Budgeting during the holiday season
Budgeting at this time of the year can be tough. In fact, it can be quite tempting to push your budget aside and forget about it for a few weeks leading up to, and during, Christmas. Christmas should be a time for us to indulge and cut a little loose after all, shouldn’t it?
While in some instances the answer is yes, if, for example, you’re on a diet you are most likely going to let yourself indulge in the delicious Christmas treats during the holiday season, but sticking to your budget, especially if your family is living off one income, or you are trying to lead a frugal lifestyle, is very important!
According to studies, shoppers spend an average of $929 on gifts during the holiday season.
$929!? That could cover your grocery bill for many, many weeks! If you are a family that is trying to save money and live frugally, dropping over 900 dollars in gifts this Christmas season is just not an option, so let’s find ways we can bring our gift bills down.
Typically, you will likely be spending a bit more than you would normally spend in regular months, but let’s look at some things we can do to stop us from blowing our budgets out of the water over the holidays, and maybe even come out the other side with some spare change!
First off, if you haven’t already,
make a budget
Some people find it easiest to stick to a budget when they take the money out of the bank to have in cash and stick it in individual envelopes that are labeled with what the money is for. That way when you are out of money in a certain category, you are out of money and are not tempted to buy something unnecessary, because you don’t have the money for it.
Make your own holiday snacks and treats
If you’re someone who likes to bake this is probably something you already do, but so many people don’t realize that the pack of cookies that you could buy at Walmart for $4 you can make at home much cheaper and get more cookies. The same goes for appetizers and the main meal itself. Homemade is a cheaper choice and very often a healthier choice!
Keep up with your bills
Just because you paid with a credit card doesn’t mean that the bill disappears. Don’t forget to always pay your bills before they are due so you don’t start having to pay interest.
There are so many different DIY crafts out there sometimes it can be overwhelming. Making your own Christmas cards takes a fair bit of time and effort but allows you to save money and add a personal touch to each card. DIY Christmas tree ornaments are also a great way to save money and add something personal to your tree. Click here to check out some easy and adorable DIY Christmas tree ornaments.
Keep your receipts
Keeping your receipts from any gifts you purchase leading up to the holidays is a great idea just in case you end up finding something that you would rather get that person, or if the item turns out to be faulty.
Know what you have spent
Keeping your receipts also allows you to keep track of the money you have spent. If you don’t use the cash and envelope method for staying on budget, make sure you’re keeping receipts so it doesn’t turn into a guessing game of what you have spent, because that usually ends up in spending more than you budgeted for.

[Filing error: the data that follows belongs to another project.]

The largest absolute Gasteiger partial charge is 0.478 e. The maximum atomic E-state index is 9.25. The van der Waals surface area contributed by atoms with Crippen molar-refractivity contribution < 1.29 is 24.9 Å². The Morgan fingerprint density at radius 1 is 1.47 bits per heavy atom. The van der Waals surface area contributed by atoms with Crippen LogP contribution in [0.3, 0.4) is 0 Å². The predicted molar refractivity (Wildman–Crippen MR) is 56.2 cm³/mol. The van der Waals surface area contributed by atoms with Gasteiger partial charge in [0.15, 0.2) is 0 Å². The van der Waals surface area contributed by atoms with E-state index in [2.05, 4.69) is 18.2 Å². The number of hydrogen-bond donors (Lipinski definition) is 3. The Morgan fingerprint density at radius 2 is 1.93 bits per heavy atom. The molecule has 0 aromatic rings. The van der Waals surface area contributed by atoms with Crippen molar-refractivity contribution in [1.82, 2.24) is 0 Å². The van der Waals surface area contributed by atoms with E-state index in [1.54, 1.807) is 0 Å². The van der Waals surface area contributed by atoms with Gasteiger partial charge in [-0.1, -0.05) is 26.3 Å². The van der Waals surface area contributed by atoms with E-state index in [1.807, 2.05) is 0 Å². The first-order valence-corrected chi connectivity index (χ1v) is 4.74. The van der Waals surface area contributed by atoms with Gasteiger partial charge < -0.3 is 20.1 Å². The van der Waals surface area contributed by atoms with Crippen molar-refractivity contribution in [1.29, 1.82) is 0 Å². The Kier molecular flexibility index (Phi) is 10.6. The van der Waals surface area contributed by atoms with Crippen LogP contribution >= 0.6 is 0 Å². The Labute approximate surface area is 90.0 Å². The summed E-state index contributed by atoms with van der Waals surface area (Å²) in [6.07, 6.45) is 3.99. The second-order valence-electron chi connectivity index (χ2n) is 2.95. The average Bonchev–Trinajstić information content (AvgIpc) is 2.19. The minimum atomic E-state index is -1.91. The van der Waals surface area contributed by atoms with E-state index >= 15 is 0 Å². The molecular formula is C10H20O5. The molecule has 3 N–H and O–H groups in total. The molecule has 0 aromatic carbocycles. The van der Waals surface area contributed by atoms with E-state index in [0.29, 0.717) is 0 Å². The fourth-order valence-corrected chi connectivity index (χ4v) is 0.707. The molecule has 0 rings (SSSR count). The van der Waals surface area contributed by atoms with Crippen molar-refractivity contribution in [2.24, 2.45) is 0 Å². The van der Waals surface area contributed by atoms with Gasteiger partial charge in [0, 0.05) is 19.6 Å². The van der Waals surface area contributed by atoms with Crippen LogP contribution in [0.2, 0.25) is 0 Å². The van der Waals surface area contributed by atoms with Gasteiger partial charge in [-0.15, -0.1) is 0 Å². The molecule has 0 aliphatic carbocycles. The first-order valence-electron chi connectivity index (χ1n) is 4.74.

Don’t dip into your savings
It’s called savings, not spendings. It can be tempting to dip into your savings to purchase the perfect gift, or those adorable Christmas decorations or whatever it may be, but don’t give in to the temptations. You’ll be grateful you didn’t when the holidays are over and you still have your savings.
Think about pulling names out of a hat for family gifts
As families grow and we get married and have kids Christmas gets more expensive every year. Between my 2 brothers, a sister and a sister-in-law on my side of the family and 2 sister-in-laws and 3 brother-in-laws on my husband’s side of the family, plus our 7 nieces and nephews, and both sets of parents, buying gifts can get extremely expensive. If you, too, have a big family, picking names is a great way to cut costs. Or just buying gifts for the nieces and nephews and doing stockings for the older ones helps bring down the bill too. This is also a great way to bring everybody back to the real reason for the season. It’s so easy to get distracted by the gifts and forget about why we celebrate.
Think ahead to next year
Even I’ll admit that this might sound a little crazy. “Christmas just finished and you already want me to start shopping for next Christmas?!” Yes, and no. Some things you wouldn’t want to buy that early on… a whole year in advance! Chocolates, for example, will taste old by the time next Christmas rolls around, and I get that people’s tastes might change over the year but I do think there are some things you can be buying for next Christmas. Take advantage of the after Christmas sales and buy any gifts that you know won’t go bad by next year. You’ll be saving money and preparing yourself very early for next year (and you thought Preparing for Christmas in October was early…).
How do you save money during the Christmas season?
I’d love to hear from you!
Rejoice in hope, be patient in tribulation, be constant in prayer. Romans 12:12